The acid resistance
assay of Castanie-Cornet et al. (1999), as modified by David Graham (Giles & Graham, 2007), was utilized. Acid resistance was expressed as the percentage of viable bacteria remaining after one-hour acid shock compared to the number of viable bacteria determined immediately following acid shock. The highly conserved chlamydial AaxB peptide 137HAKMWLKKSLQHELDLRS154 (part of the α subunit) was commercially synthesized by Pierce Custom Antibody Production Service and used to raise polyclonal rabbit antibodies using the standard 90-day protocol. Escherichia coli Rosetta-gami2 (DE3) was transformed with pET-19b carrying aaxB from C. caviae and grown in LB containing 100 μg mL−1 ampicillin to an OD600 nm of 0.6. AaxB expression was induced with 1 mM IPTG for 23 h at 20 °C, and bacteria were collected by centrifugation. Bacteria were resuspended in equilibration Cabozantinib nmr buffer (50 mM monobasic sodium phosphate, 300 mM sodium chloride, and 10 mM imidazole, pH adjusted to 7.4) with 1× protease inhibitor (Roche) and 1× phosphatase inhibitors 2 and 3 (Sigma). Bacteria were lysed via sonication, centrifuged to remove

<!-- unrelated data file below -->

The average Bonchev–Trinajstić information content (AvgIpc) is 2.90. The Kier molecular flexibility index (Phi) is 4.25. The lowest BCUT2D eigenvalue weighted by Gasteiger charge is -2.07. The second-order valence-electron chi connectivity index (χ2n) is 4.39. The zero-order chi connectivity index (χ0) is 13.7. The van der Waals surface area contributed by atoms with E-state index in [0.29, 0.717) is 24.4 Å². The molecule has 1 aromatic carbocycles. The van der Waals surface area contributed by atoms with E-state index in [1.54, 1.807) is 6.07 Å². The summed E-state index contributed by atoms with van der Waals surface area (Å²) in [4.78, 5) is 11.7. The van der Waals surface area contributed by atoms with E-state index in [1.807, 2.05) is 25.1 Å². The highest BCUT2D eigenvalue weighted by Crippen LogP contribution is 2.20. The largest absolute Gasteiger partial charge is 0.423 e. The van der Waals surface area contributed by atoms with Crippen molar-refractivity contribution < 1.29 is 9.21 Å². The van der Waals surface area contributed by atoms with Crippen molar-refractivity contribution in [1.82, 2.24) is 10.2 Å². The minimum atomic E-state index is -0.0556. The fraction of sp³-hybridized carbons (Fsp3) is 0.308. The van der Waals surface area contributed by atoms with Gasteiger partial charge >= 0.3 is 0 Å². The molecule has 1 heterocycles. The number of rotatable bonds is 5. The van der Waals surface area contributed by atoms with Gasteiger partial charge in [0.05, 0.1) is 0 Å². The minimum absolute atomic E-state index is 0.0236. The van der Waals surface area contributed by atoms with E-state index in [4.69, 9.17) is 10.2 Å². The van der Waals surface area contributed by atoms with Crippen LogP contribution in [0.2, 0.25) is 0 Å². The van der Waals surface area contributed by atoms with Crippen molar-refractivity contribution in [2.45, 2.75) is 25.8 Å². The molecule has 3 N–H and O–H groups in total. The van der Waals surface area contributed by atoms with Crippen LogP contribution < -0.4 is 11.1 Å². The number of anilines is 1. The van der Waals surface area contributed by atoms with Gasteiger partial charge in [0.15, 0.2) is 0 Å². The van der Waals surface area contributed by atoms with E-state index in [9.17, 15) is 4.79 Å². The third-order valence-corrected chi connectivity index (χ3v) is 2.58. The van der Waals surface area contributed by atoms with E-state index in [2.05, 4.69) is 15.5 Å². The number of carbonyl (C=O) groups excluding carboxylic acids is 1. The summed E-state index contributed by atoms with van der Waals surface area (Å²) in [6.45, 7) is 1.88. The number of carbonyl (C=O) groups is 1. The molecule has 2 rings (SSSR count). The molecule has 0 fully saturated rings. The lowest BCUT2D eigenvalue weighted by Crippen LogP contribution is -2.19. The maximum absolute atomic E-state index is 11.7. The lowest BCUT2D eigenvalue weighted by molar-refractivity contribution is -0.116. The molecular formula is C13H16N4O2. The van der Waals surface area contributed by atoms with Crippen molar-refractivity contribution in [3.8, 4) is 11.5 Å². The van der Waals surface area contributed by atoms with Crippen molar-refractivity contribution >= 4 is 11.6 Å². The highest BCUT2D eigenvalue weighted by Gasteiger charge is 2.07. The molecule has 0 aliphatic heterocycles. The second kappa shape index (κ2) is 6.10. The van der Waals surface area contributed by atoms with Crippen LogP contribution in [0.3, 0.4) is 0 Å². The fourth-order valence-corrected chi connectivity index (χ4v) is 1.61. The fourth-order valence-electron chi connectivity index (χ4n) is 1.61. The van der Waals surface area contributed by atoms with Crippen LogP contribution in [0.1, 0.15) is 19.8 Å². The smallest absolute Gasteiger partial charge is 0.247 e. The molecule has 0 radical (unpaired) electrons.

debris, and the supernatant passed through a 0.45-μm Doxorubicin supplier filter (Millipore). HisPur™ cobalt resin (Thermo Scientific) was applied to the supernatant, and the batch method of purification was carried out as per manufacturer’s instructions. Purified protein samples were eluted (50 mM sodium phosphate, 300 mM sodium chloride,
500 mM imidazole, pH adjusted to 7.4) and then applied to a 3K Amicon filter (Millipore) for concentration. Samples were resuspended in 50 mM Bis–Tris buffer (pH 6.0) and quantified by the Bio-Rad Protein Assay (Bio-Rad). Protein identity and purity were assessed using SDS-PAGE followed by Coomassie Brilliant Blue Staining or Western blotting with the anti-AaxB antibody (at a 1:250 dilution). Chlamydia were grown in and harvested from mouse fibroblast L2 cells. EBs were titered using an infection-forming unit assay (IFU) and stored at -80 °C in sucrose–phosphate–glutamic acid buffer (SPG; 7.5% w/v sucrose, 17 mM Na2HPO4, 3 mM NaH2PO4, 5 mM l-glutamic acid, pH 7.4) until use (Binet et al., 2010). For not time course experiments, L2 cells were infected at a MOI of 5 (10-h samples) and MOI of 1 (20-, 30-, and 44-h samples), or mock-infected (Giles et al., 2009). Samples were disrupted directly in Laemmli buffer and run on 12% SDS-PAGE gels for Western blot analysis with either anti-AaxB antibodies or anti-Hsp60 antibodies (provided by Dan Rockey, Oregon State University; Yuan et al., 1992). Detection of Hsp60 (60 kDa heat shock protein, GroEL) was used to demonstrate successful infection and equal loading of protein. To detect AaxB in EBs, bacteria were disrupted in Laemmli buffer, and 1 × 107 IFU was used per SDS-PAGE gel lane. The AaxB sequences from the available Chlamydia genome projects were aligned to assess amino acid variability.